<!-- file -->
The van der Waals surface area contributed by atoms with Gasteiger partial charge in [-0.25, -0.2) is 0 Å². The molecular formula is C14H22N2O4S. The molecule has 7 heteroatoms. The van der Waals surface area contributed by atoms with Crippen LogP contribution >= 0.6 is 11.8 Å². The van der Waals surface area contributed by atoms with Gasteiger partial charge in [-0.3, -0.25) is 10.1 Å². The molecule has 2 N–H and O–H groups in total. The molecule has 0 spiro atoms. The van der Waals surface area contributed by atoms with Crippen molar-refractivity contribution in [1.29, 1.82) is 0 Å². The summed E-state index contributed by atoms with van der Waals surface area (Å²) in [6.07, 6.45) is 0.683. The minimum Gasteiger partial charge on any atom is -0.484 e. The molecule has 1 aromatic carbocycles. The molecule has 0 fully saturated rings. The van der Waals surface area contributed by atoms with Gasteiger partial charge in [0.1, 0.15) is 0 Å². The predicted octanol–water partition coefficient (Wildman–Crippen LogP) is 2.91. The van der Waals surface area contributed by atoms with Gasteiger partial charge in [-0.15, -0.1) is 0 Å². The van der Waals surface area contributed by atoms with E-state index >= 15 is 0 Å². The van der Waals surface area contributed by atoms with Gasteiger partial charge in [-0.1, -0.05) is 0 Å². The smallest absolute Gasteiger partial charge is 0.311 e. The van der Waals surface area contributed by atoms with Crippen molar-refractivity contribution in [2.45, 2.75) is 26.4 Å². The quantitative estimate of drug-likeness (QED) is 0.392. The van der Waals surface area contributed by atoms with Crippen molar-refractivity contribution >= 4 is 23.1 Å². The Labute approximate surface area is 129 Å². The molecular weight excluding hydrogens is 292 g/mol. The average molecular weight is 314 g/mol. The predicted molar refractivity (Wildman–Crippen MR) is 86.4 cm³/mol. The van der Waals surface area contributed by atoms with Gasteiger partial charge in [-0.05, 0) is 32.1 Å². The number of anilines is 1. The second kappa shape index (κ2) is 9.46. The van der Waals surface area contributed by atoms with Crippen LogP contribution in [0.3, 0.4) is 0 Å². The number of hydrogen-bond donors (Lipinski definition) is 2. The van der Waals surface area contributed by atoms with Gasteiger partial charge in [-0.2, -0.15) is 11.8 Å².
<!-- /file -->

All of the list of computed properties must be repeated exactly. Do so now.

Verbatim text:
The van der Waals surface area contributed by atoms with Gasteiger partial charge in [-0.25, -0.2) is 0 Å². The molecular formula is C14H22N2O4S. The molecule has 7 heteroatoms. The van der Waals surface area contributed by atoms with Crippen LogP contribution >= 0.6 is 11.8 Å². The van der Waals surface area contributed by atoms with Gasteiger partial charge in [-0.3, -0.25) is 10.1 Å². The molecule has 2 N–H and O–H groups in total. The molecule has 0 spiro atoms. The van der Waals surface area contributed by atoms with Crippen molar-refractivity contribution in [1.29, 1.82) is 0 Å². The summed E-state index contributed by atoms with van der Waals surface area (Å²) in [6.07, 6.45) is 0.683. The minimum Gasteiger partial charge on any atom is -0.484 e. The molecule has 1 aromatic carbocycles. The molecule has 0 fully saturated rings. The van der Waals surface area contributed by atoms with Gasteiger partial charge in [0.1, 0.15) is 0 Å². The predicted octanol–water partition coefficient (Wildman–Crippen LogP) is 2.91. The van der Waals surface area contributed by atoms with Gasteiger partial charge in [-0.15, -0.1) is 0 Å². The van der Waals surface area contributed by atoms with E-state index >= 15 is 0 Å². The van der Waals surface area contributed by atoms with Gasteiger partial charge in [-0.1, -0.05) is 0 Å². The smallest absolute Gasteiger partial charge is 0.311 e. The van der Waals surface area contributed by atoms with Crippen molar-refractivity contribution in [2.45, 2.75) is 26.4 Å². The quantitative estimate of drug-likeness (QED) is 0.392. The van der Waals surface area contributed by atoms with Crippen molar-refractivity contribution >= 4 is 23.1 Å². The Labute approximate surface area is 129 Å². The molecular weight excluding hydrogens is 292 g/mol. The average molecular weight is 314 g/mol. The predicted molar refractivity (Wildman–Crippen MR) is 86.4 cm³/mol. The van der Waals surface area contributed by atoms with Gasteiger partial charge in [-0.05, 0) is 32.1 Å². The number of anilines is 1. The second kappa shape index (κ2) is 9.46. The van der Waals surface area contributed by atoms with Crippen LogP contribution in [0.3, 0.4) is 0 Å². The number of hydrogen-bond donors (Lipinski definition) is 2. The van der Waals surface area contributed by atoms with Gasteiger partial charge in [-0.2, -0.15) is 11.8 Å².